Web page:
In response to recent events, Vormetric has taken the pulse of the European region with some public surveys into cyber security across the UK and Germany. You can read the respective press releases here and here, but essentially what became clear from the research is that there is growing fear for the safety of digitally stored financial information, as well as rising concern around state-sponsored espionage and hacking.
In the UK, our survey asked 1,000 adults about the types of information they are most concerned about being compromised. Although it’s perhaps unsurprising that banking information came out on top (66 percent), it’s interesting that personal contact information (37 percent) and national insurance numbers (40 percent) were viewed less preciously, despite being the type of information that criminals will typically utilise for the purposes of identity theft. We recently conducted a similar survey in the United States which, although also revealing significant concerns about financial account information, found that Social Security Numbers were of utmost concern (84 percent).
The reason for these differences is likely down to the nature of certain breaches in each region; showing a direct correlation between public attitudes towards organisations that operate within a particular industry following a high profile breach. In this excellent (and continuously updated infographic), you’ll see some familiar, recent UK breaches specifically concerning financial information, like Carphone Warehouse (before the survey was conducted) and TalkTalk (just after), alongside US breaches concerning Social Security Numbers – Anthem being a prime example.
What is common between the two surveys is just how worried the public is regarding the theft of encrypted information. In the UK, 93 percent of respondents would be worried if stolen data relating to them had been encrypted (91 percent in the United States). As we all know, it is now almost inevitable that an organisation will eventually be hacked – but encryption remains the most viable and effective solution to safeguard sensitive data and ensure that it is inaccessible to those without the key required to decode it. Properly encrypted data is completely useless to hackers, and private companies and public organisations have a duty both to deploy this kind of security measure, and to reassure their customer or user base that their information is safe.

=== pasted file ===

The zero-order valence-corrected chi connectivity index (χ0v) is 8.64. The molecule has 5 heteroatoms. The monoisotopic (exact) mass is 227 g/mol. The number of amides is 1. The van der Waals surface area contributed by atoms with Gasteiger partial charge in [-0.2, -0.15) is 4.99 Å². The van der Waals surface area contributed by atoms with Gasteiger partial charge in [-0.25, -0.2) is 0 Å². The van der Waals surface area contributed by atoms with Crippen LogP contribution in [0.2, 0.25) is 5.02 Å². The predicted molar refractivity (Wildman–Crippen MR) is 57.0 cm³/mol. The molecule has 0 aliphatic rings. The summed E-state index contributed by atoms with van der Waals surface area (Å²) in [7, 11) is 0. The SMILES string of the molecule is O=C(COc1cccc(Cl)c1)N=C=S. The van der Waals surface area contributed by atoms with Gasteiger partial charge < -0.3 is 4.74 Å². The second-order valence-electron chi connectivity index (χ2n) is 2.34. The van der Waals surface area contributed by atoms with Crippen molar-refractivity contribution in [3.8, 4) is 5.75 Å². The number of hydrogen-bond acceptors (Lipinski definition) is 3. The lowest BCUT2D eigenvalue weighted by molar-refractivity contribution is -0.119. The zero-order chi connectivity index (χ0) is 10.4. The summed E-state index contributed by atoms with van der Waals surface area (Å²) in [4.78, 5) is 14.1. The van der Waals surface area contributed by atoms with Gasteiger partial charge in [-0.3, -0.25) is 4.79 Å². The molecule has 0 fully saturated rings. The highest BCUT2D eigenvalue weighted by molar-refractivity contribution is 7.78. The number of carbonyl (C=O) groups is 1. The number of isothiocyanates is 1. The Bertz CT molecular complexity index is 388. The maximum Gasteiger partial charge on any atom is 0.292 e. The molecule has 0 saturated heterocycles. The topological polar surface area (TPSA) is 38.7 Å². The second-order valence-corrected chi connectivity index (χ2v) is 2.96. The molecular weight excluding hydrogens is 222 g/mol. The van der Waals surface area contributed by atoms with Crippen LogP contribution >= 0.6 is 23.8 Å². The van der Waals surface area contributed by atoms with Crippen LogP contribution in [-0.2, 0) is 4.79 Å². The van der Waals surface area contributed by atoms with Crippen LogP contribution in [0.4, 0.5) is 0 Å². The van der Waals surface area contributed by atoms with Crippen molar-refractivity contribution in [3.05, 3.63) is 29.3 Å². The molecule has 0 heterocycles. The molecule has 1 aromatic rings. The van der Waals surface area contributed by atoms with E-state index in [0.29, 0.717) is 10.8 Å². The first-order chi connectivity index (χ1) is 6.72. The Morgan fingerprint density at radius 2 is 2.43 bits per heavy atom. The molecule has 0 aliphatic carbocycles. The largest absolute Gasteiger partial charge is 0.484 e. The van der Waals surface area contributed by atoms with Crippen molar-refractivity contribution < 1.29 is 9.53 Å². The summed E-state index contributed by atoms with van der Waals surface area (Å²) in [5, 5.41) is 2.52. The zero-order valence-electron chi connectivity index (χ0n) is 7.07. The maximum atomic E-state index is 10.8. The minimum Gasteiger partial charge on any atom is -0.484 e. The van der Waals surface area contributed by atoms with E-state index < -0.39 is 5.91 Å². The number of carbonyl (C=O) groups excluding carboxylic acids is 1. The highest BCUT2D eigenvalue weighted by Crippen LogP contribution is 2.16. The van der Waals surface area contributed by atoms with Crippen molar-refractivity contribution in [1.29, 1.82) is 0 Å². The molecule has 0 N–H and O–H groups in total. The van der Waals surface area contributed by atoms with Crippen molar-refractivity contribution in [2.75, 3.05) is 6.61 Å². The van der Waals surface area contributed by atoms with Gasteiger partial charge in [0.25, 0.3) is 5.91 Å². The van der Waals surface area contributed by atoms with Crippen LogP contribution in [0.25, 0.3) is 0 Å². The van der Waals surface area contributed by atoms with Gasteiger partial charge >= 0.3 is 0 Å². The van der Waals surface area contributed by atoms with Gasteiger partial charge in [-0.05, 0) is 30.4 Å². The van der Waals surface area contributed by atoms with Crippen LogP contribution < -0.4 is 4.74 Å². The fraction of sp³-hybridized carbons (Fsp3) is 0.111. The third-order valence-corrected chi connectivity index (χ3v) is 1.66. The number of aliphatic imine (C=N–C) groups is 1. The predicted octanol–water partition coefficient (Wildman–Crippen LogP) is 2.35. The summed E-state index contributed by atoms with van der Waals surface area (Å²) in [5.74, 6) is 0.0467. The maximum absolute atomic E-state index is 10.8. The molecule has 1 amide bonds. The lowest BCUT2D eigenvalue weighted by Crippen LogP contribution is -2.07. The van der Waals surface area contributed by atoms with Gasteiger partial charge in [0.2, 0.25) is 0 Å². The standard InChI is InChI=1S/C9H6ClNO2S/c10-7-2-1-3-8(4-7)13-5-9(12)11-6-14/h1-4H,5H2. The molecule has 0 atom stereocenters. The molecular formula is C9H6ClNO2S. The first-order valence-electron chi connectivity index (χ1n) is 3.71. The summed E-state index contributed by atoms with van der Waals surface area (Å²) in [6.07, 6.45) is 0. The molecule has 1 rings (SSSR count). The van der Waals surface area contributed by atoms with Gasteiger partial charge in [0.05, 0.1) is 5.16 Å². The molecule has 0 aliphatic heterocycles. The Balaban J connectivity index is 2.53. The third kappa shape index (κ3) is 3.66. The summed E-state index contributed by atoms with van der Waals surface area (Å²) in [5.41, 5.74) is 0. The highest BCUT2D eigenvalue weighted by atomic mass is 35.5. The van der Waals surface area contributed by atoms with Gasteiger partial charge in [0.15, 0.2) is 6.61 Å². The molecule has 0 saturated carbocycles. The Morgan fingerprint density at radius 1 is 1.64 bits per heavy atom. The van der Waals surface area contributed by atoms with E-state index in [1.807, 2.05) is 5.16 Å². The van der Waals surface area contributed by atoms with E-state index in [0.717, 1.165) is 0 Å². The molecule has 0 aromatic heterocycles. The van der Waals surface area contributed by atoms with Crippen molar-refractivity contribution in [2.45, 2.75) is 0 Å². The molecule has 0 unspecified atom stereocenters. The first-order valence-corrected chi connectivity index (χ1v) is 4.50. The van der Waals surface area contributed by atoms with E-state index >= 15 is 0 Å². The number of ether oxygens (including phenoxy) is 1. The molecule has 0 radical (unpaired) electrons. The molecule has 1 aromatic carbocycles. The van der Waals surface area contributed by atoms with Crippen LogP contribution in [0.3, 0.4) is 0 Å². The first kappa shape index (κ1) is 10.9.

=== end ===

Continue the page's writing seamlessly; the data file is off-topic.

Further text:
How should governments react when a foreign country steals government data?
Looking at our research in Germany, we uncovered a very clear difference between attitudes in the U.S. towards state-sponsored espionage. When it comes to a foreign country stealing sensitive government data, two thirds of Germans (64 percent) – and significantly fewer Americans (45 percent) – believe it is up to the head of government to take action.
Interestingly, just one in eight Germans (12 percent) were of the opinion that the state should cut all ties to any foreign power involved in such activities, whereas a quarter of Americans (25 percent) thought this to be a reasonable response. Americans were also more willing to fight fire with fire. One in ten approved of the idea of hacking foreign government IT infrastructure in order to steal similar data, while only one in 20 Germans thought this would be an appropriate solution.
Although here in Europe we appear to be relatively conservative in how we’d respond to cyber espionage, there is a striking similarity in that a very small number in both Germany and the U.S. believe that no action is required – seven and eight percent respectively. This is not surprising – the compromise of official government data is an extremely serious situation that can have significant implications for the personal safety of citizens. This is of course a use case where encrypting data is perhaps most important of all.